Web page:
The bowler shouted as he ran toward his wicket, and then, in something between a leap and what in baseball is called a crow hop, whirled his right arm exactly 180 degrees over his head and sent the ball hurtling to the pitch where it skittered and then bounced up towards the heavily armored batsman’s mask.
And then — thunk! The sound of English willow connecting with the red leather Saturn-seamed ball was mellower than the pop its ash cousin makes when it strikes the white ball that most Americans know best. The cricket ball beat a hot streak towards what — again, in baseball — would have been the first-base dugout. But in cricket, there are no dugouts. There is not even any concept of foul territory.
The cricket bat’s warm, rich sound is typical, explained Kunal Joshi grad. The ball, he said, is best hit with the “meat” of the bat — a sweet spot where the bat, sometimes made of teak, thickens and bows out. This bigger mass of wood creates the bat’s distinct thunk.
Joshi, who came from India to study at Cornell, plays for the Cornell Cricket Club, a diversely international group of Cornellians who cannot get enough of the sport they grew up with. At 9:30 p.m. most Monday nights, the cricketers fill Bartels Hall’s cavernous Ramin Room with thunks and shouts and the smack of the red cricket balls as they land in stinging bare hands.
The club, which gets some University funding for equipment and gas money, is mostly independent. They schedule their own games and pile into full cars to road trip to tournament matches, playing up and down the northeast at cricket grounds from Rochester to Philadelphia.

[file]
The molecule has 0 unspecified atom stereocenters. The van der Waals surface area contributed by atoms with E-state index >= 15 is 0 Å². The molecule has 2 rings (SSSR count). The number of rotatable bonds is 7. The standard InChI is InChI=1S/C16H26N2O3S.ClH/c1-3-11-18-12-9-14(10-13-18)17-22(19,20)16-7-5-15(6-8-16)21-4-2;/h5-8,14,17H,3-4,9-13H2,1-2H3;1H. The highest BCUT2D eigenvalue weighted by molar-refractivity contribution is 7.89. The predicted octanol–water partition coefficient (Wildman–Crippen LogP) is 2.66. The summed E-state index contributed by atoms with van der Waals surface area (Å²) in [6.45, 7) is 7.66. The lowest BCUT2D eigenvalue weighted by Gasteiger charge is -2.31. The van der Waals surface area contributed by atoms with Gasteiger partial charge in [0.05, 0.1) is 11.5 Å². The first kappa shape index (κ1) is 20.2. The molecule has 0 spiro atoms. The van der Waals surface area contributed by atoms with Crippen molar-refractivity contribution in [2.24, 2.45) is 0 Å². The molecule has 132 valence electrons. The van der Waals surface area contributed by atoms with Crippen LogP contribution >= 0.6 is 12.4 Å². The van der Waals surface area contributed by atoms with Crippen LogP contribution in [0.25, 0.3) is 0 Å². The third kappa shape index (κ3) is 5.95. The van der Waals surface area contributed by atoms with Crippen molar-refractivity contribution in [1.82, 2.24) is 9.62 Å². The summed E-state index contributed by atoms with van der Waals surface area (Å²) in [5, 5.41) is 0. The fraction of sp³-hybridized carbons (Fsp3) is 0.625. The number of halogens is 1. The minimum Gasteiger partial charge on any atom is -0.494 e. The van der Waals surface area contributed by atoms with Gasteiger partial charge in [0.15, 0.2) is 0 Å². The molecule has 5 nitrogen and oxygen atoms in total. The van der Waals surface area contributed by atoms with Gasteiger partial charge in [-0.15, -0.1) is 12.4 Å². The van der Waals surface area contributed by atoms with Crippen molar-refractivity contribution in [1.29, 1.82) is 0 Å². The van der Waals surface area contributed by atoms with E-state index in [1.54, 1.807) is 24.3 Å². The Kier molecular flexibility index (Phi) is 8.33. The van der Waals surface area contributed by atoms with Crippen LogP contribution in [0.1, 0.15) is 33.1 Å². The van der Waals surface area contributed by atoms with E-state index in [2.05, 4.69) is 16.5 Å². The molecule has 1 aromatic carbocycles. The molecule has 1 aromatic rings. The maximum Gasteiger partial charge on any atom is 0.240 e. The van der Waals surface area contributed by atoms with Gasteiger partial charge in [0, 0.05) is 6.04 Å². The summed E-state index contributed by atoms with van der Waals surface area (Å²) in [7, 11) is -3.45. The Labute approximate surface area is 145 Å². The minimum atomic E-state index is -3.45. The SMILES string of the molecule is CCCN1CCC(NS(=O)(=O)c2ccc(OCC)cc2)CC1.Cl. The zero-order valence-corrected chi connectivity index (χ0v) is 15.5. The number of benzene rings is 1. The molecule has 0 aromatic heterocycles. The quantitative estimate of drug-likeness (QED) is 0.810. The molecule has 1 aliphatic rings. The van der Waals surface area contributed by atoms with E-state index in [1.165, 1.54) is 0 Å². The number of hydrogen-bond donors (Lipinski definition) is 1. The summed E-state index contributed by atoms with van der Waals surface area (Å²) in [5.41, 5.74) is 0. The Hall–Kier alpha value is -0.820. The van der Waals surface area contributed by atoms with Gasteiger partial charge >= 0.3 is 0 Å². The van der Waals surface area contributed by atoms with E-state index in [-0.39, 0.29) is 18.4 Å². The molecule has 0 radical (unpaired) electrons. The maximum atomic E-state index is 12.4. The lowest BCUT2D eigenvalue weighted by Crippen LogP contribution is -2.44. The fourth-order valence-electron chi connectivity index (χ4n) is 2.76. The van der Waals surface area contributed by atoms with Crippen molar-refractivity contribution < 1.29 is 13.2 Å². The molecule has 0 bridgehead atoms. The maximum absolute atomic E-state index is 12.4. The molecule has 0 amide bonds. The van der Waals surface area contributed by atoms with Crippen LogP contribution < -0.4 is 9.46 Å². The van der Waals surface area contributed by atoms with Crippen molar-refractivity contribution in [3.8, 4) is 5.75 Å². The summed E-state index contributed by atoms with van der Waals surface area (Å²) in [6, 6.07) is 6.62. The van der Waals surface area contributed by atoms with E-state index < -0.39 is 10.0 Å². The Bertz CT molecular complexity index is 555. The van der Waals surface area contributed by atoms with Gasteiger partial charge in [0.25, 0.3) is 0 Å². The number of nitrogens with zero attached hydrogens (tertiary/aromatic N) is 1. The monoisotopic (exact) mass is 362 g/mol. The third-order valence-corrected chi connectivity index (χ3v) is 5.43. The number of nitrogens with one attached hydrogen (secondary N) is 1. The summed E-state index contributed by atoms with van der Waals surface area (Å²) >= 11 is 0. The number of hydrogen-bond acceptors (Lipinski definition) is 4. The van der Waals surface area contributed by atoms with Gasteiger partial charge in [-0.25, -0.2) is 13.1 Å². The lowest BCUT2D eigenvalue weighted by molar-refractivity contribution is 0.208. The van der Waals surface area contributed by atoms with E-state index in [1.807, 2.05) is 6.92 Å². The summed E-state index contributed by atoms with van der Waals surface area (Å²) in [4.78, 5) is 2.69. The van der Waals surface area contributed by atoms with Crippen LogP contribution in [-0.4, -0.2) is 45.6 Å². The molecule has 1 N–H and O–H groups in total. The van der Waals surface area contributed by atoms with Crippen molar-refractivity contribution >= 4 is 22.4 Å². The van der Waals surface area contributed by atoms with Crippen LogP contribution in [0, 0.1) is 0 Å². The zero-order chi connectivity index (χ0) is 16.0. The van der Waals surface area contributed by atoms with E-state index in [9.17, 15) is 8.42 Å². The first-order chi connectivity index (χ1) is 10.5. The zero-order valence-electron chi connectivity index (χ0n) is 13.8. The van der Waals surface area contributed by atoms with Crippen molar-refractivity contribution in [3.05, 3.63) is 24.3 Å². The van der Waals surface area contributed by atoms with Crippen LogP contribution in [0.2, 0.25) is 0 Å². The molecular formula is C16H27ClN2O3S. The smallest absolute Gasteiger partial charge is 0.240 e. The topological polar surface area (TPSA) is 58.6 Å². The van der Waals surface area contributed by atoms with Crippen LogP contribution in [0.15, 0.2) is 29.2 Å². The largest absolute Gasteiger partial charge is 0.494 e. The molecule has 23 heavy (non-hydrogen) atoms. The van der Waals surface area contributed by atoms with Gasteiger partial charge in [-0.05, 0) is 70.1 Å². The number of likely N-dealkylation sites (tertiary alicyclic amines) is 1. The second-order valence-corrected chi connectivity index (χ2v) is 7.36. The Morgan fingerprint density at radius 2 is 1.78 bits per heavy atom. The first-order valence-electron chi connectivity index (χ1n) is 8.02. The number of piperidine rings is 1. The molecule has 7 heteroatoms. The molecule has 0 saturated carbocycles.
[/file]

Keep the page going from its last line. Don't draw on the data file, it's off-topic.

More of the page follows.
The club is currently playing in a tournament run by the Intercollegiate Cricket League, which is mostly made up of Philadelphia-area universities and community colleges. Two weekends ago, Cornell lost a close match to the University of Pennsylvania. The club has two more regular-season matches before the elimination rounds begin.
An Ivy Cricket League is also in the works. Clubs at Yale, Penn, Princeton, Dartmouth and Cornell have already signed on to the idea, which is still in its earliest stages.
The cricketers say the turf in the Ramin Room and at Schoelkopf Field, where they play outdoors in the warmer months, changes the dynamics of the game.
“There really isn’t anywhere for us to play at Cornell,” said Chris Orilall grad, a Guyanese studying chemistry who is the team’s president and vice captain. “Schoelkopf is a batsman’s paradise,” he said, explaining that the level turf doesn’t allow for the odd hops that make cricket interesting. “The thing that’d be nice is if we got some sort of ground,” he said.
The club’s members are intensely passionate about the game.